Morphological plastic responses to water depth and wave exposure in an aquatic plant (Myriophyllum spicatum)

Citation
Ja. Strand et Seb. Weisner, Morphological plastic responses to water depth and wave exposure in an aquatic plant (Myriophyllum spicatum), J ECOLOGY, 89(2), 2001, pp. 166-175
Citations number
54
Language
INGLESE
art.tipo
Article
Categorie Soggetti
Environment/Ecology
Journal title
JOURNAL OF ECOLOGY
ISSN journal
0022-0477 → ACNP
Volume
89
Issue
2
Year of publication
2001
Pages
166 - 175
Database
ISI
SICI code
0022-0477(200104)89:2<166:MPRTWD>2.0.ZU;2-#
Abstract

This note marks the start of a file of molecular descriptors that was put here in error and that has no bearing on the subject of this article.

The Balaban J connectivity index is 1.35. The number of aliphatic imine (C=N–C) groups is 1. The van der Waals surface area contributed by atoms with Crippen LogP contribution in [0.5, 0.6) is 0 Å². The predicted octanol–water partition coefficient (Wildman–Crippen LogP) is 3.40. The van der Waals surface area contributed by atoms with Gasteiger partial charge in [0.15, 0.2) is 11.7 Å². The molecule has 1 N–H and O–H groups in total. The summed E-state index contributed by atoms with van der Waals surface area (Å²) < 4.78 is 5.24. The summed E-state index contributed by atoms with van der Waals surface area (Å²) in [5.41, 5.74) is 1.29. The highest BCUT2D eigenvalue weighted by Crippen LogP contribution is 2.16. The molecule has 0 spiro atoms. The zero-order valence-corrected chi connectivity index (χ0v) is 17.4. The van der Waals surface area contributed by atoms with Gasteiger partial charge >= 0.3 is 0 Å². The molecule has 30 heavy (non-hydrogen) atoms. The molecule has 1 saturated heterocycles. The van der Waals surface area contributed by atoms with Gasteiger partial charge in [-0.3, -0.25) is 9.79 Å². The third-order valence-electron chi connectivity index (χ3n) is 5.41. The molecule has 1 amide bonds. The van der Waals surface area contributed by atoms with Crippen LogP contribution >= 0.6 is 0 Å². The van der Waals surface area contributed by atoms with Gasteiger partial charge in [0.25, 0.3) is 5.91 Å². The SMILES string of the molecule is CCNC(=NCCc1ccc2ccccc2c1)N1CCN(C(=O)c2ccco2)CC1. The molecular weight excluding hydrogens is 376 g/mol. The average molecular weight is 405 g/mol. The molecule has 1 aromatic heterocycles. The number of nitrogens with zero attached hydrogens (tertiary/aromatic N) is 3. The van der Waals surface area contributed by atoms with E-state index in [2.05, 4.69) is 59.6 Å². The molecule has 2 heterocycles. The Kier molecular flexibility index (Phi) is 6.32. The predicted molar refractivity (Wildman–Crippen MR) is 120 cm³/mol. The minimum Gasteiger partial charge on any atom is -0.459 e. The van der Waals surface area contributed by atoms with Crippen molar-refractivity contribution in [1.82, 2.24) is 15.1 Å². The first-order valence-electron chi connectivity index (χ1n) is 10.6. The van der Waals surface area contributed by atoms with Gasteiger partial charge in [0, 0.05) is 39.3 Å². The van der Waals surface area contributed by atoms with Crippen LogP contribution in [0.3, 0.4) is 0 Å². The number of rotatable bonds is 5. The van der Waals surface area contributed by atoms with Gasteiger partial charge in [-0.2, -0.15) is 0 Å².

1 We investigated morphological responses of the submerged macrophyte Myrio phyllum spicatum L. to water depth and wave exposure when grown in the same substrate at two sites in two eutrophic lakes. Periphyton production was 4 -8 times higher at sheltered than at wave-exposed sites and its influence w as further investigated in a glasshouse experiment. Morphological responses in both experiments were compared by allometric analyses, with shoot weigh t as covariate. 2 In the field study, plants shoots exhibited similar responses (increased plant height and branch length, and decreased branch number) to sheltered c onditions as to deep water. The partitioning between above- and below-groun d biomass however, differed, with below-ground decreasing with an increasin g water depth, but increasing or remaining unaffected at sheltered compared with exposed conditions. 3 In the glasshouse experiment, plant responses to water depth were similar to those in the field study. Furthermore, plant height increased when plan ts were overgrown with periphyton. 4 High production of periphytic algae at sheltered sites appears to cause l ight limitation of macrophytes. However, other factors such as nutrient upt ake also appears to determine morphological responses. At sheltered sites, where leaf nutrient uptake is reduced by abundant periphyton and thick boun dary layers, plants allocate more biomass to roots. At deep and wave-expose d sites, the absence of periphyton allows plants to take up nutrients throu gh their leaves and allocation of biomass to shoots increases photosynthesi s. 5 Overall, relative allocation to shoot and root biomass appears to be prim arily controlled by nutrient availability, whereas allocation of available shoot biomass to particular structures is controlled by light availability.